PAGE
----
Striped bass are barely showing. Even resident stripers seem to be scarce. I’ve had small one of plugs or jigs near jetties, mid-Island.
Bluefishing is surprisingly iffy, far from last summer’s sizzling cocktail action.
Black seabass are doing their part but getting to them through weather and winds is a task. Ditto on tog, which are out there at a sure-fire one-a-day pace but also subject to weather allowances.
Spike weakfish are percolating here and there. Barnegat Bay has some and Grassy Channel seems on the brink of a bite but no place is lighting up with sparklers. Jigging is finding the better weaks. Grass shrimping action should kick in – also allowing the taking of of somewhat plentiful kingfish, many of which seem to just now be reaching the backbay. I’m not sure if that is a spawn move by the kingfish or not. Maybe someone who is catching them can drop me a line on whether those kingfish are ripe or not.
Now onto the fluke, which are out there in truly astronomical numbers. I know this is the umpteenth week I’ve written this but it’s the talk of the dock. You simply can’t miss when looking for fluke. I have people catching them all the way back in Manahawkin Bay. Inlet areas can offer a nonstop bite. The surfline is full of flatties, even away from the jetties. Nearshore waters have them out to 75 feet down.
I can offer no quick cure for the fact that a dozen or more flatties need to be sorted through to find a lone keeper. I will (also, for the umpteenth time) add that some folks just step in it when it comes to keeper finding at a ratio far better than mere mortals. I have studied what these successful anglers are doing and it is really no different than the rest of the pack. It’s cosmic, dude.
Here’s one report offering an upbeat keeper ratio: “I was out fishing in the bay on the in coming tide , using tube squid and local spearing combs. Managed 5 keepers to 18.5" out of 30 fish. Fish were soft biting, stealing your bait if you didn't keep it moving [jig it]. Two rods were hard to keep up with. Lost two possible keepers at the boat. The key was skinny skinny water. I had the place to myself – until some spotted my net action and tried to join in. Two boats [too big] needed to be pulled back to deeper waters. It maybe due to traffic in the main channels keeping fish in the flats, thanks too gas prices it seems everyone's fishing the bay. A word of caution if you use O.C. channel ,it a no wake zone when passing the dredging zone, Buoy 30-40. Police are targeting this spot.”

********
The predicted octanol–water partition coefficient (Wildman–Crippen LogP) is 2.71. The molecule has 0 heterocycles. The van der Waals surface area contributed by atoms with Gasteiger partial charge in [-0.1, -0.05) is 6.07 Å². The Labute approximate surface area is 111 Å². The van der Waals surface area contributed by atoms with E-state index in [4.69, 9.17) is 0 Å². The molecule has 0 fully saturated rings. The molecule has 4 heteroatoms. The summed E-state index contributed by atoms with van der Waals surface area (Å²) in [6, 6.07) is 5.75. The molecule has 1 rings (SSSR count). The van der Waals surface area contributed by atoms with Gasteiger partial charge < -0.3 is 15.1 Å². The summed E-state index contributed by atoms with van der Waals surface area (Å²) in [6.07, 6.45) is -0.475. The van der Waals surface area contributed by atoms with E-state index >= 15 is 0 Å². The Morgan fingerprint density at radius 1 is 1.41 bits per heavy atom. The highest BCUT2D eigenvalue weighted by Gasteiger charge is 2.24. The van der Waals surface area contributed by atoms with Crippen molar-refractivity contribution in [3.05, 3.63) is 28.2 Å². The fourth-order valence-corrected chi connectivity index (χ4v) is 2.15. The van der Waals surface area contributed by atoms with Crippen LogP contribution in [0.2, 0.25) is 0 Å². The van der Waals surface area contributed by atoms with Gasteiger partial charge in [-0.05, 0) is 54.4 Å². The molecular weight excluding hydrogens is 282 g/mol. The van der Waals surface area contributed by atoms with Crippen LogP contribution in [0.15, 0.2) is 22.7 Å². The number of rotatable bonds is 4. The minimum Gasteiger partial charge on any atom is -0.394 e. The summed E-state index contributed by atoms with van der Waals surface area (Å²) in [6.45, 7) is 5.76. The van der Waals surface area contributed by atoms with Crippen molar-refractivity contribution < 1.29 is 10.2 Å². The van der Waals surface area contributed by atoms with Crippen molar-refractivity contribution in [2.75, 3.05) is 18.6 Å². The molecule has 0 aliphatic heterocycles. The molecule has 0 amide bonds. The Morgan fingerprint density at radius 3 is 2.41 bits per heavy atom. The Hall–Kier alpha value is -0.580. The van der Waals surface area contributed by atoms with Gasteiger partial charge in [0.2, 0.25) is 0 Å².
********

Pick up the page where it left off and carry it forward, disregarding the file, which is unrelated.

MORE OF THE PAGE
Important point about that Oyster Creek dredging: It’s “No Wake” and obviously enforced.
WHIT SURE TO BE A HIT: The White Marlin Invitational Tournament (WMIT) begins this Wednesday evening with the captains’ meeting. It takes to the open sea Thursday, Friday and Saturday. Entrants get to choose two of the three days to fish.
The offshore science behind that choice of days can be way up there in techno-land. Many captains spend days, even weeks, prior to an WMIT event to intensely study complex offshore surface water temperature charts, anticipating the potential development or continuation of so-called warm-core eddies and the impact or arrival of cold-core eddies. There are some captains on-line with every climatic service out there, trying to garner some insights into offshore currents, related to the Gulf Stream and the Labrador Current.
By the same token, some top offshoresmen give the weather maps a glance just prior to the event and take on the tourney equipped with hunches – and a whole lotta know-how.
It seems to be looking fairly decent, weather-wise, for this week’s WMIT.
A small cold front will pass right before the event, followed by yet another bout of heavy heat.
That forecast heat session is not the best thing for the tourney if land-an-sea breezes take over the way they have all too often this summer, leading to fierce nearshore winds. While those hard-to-predict winds aren’t usually rippin’ at the onset of an offshore fishing trip, since most boats head out in the middle of the night when winds are tame, the SE-erlies can surely muck things up during the “inside” portion, as boats return home in the afternoon.
By the by, weather in the canyons – where all the contestants are bound -- is beyond the land/sea breeze impact zone. It looks like it should be ideal out there, with (hopefully) enough wind for a bit of a surface stir.
I’ll be writing up the daily going on with the WMIT so check out http://jaymanntoday.ning.com/ .